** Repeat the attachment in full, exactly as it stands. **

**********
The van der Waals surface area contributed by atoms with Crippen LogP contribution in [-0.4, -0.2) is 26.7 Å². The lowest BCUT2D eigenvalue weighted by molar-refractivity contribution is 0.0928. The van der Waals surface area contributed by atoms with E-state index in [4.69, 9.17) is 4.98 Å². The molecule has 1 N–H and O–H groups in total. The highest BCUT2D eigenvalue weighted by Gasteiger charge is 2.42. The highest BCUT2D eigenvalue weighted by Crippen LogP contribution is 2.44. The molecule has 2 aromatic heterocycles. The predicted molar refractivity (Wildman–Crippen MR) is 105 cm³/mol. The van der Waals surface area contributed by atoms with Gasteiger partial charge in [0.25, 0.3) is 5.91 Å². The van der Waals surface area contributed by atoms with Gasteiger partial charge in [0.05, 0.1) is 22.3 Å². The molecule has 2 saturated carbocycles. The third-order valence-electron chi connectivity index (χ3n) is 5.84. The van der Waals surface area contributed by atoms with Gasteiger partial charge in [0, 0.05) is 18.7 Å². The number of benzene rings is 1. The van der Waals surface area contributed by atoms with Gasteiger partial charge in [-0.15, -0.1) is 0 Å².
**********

The van der Waals surface area contributed by atoms with Crippen LogP contribution in [-0.4, -0.2) is 26.7 Å². The lowest BCUT2D eigenvalue weighted by molar-refractivity contribution is 0.0928. The van der Waals surface area contributed by atoms with E-state index in [4.69, 9.17) is 4.98 Å². The molecule has 1 N–H and O–H groups in total. The highest BCUT2D eigenvalue weighted by Gasteiger charge is 2.42. The highest BCUT2D eigenvalue weighted by Crippen LogP contribution is 2.44. The molecule has 2 aromatic heterocycles. The predicted molar refractivity (Wildman–Crippen MR) is 105 cm³/mol. The van der Waals surface area contributed by atoms with Gasteiger partial charge in [0.25, 0.3) is 5.91 Å². The van der Waals surface area contributed by atoms with Gasteiger partial charge in [0.05, 0.1) is 22.3 Å². The molecule has 2 saturated carbocycles. The third-order valence-electron chi connectivity index (χ3n) is 5.84. The van der Waals surface area contributed by atoms with Gasteiger partial charge in [0, 0.05) is 18.7 Å². The number of benzene rings is 1. The van der Waals surface area contributed by atoms with Gasteiger partial charge in [-0.15, -0.1) is 0 Å².